Which brings us to the speckles of artificially flavored sour grape. No, I mean literal sour grapes, not the figurative kind that almost everybody interprets incorrectly. Up top the Unicorn Frappuccino has a pretty big splotch of what I think is supposed to be sour raspberry (or maybe even sour blueberry) but really, it tastes more like super tarty artificial grapes than anything else. And rest assured, this shit IS STRONG. Think about the most potent Warhead or Sour Patch Kid you've ever eaten, and I guarantee you the syrup Starbucks used on this thing is at least 100 times more potent. Because I ain't got no gumption, I decided to lick the liquid residue off the top of my cup and I almost went into convulsions - this shit isn't just sour, it's a-mouthful-of-Sour-Patch-Kids-mixed-with-lemon-juice sour. Strangely enough, all that industrial strength sour juice doesn't really meddle with the overall beverage flavor as much as you think it would. Granted, it gives the raspberry slush a noticeable sour blueberry aftertaste, and once you get down to the last clump of mushy creme at the bottom of the cup it does taste remarkably like standard sour cream, but somehow, someway, it doesn't turn the beverage as a whole into an undrinkable, taste-bud-torturing elixir.

So, on the whole, I really can't complain too much about the overall product. Its aesthetics get a solid A for effort in my book, and the super fruity/kinda' sour milkshake consistency and flavor is definitely unlike anything you've probably ever tried at the franchise. Nutrition-wise, I reckon you already know what you're getting into here. At 410 calories a cup, it's pretty much on par with most of Starbucks' other event drinks, with about 10 grams worth of saturated fat lurking in the plastic container just waiting to make you fat, too. Probably the craziest thing about the beverage as a whole, I suppose, is the amount of sugar inside the frappuccino - an astounding 59 grams. That comes out to about 15 tablespoons of sugar, which yeah, is prolly about as bad for you as it sounds.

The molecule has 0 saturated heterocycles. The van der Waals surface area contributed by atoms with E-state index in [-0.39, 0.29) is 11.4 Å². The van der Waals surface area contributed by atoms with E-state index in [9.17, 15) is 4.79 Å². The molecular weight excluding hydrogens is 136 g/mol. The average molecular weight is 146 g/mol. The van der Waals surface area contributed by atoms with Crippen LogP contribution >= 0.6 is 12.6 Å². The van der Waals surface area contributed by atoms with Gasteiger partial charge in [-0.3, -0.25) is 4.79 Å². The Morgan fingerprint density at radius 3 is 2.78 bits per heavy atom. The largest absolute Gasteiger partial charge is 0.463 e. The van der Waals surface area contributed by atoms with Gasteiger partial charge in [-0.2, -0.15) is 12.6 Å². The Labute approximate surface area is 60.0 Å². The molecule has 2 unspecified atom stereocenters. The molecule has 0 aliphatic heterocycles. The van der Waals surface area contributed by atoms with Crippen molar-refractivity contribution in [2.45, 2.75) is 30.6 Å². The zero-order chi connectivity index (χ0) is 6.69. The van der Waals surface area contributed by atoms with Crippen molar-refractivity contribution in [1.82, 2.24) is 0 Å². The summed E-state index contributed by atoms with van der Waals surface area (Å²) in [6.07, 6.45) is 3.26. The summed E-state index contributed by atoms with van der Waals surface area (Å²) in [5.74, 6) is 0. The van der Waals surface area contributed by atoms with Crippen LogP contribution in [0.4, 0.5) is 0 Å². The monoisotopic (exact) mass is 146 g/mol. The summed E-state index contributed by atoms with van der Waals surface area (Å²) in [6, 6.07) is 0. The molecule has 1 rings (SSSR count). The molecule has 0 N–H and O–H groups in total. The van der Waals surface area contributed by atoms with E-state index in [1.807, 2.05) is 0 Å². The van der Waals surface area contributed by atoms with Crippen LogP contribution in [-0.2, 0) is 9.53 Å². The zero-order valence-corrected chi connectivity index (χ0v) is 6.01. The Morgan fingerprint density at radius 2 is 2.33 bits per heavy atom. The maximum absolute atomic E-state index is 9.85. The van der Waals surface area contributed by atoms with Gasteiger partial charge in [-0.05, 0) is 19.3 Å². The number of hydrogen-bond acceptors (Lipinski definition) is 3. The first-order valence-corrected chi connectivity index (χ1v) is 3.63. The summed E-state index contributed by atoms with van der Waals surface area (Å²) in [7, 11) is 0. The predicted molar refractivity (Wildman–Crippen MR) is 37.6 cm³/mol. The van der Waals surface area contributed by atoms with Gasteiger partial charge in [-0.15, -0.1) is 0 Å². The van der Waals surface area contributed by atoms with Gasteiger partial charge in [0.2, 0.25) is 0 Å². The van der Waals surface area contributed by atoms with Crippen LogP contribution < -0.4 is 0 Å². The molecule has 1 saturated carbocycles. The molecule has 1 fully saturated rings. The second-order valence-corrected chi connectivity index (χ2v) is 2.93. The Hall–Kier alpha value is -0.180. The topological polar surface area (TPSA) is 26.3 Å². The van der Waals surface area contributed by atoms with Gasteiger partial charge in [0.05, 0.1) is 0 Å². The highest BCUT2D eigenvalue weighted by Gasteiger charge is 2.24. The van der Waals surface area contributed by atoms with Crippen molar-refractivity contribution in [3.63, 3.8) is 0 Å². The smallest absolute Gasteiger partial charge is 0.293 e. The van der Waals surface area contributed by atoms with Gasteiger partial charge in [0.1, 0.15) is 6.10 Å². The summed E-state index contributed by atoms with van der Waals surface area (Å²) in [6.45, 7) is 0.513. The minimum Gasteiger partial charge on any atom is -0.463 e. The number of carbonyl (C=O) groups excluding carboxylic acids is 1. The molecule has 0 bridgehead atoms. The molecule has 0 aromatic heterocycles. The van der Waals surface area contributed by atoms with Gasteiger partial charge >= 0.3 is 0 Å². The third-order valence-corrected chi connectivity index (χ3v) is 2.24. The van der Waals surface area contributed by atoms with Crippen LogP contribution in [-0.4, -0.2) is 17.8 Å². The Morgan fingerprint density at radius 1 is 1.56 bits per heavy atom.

At the end of the day, it's a bit difficult determining the import of the Unicorn Frappuccino on contemporary pop culture/consumer culture history. Seeing as how the thing was literally only around for seven days, its general influence is pretty minimal, but considering how crazy everybody went for it when it was available at stores, you really can't write it off as an inconsequential relic of 2017, neither. The beverage was indeed a true First World consumer phenomenon, something so ubiquitous within the social media sphere that it was practically impossible to not be aware of the product's existence even if you never saw a single ad for it. I guess in the long haul the real importance of the Unicorn Frappuccino lies within the way it was marketed; eschewing traditional advertising methods, they just dropped they shit in stores for a week and let the Instagram-Uber-Alles novelty culture do all the heavy lifting for them. And needless to say, that approach just plain worked. The thing sold like gangbusters, everybody on Facebook was talking about it and posting pictures of it online and even if you don't like Starbucks or coffee in general, there's no way you couldn't have heard about it. Love or hate Starbucks, few companies out there know how to make "event foods" work, and even fewer know how to captivate (if not capitalize) on the post-Myspace cultural hivemind.

And come on - are you really going to bitch and complain about people showing off photos of food that looks like something the Lost Boys in Hook would've had for breakfast? I think not, America. I think fuckin' not.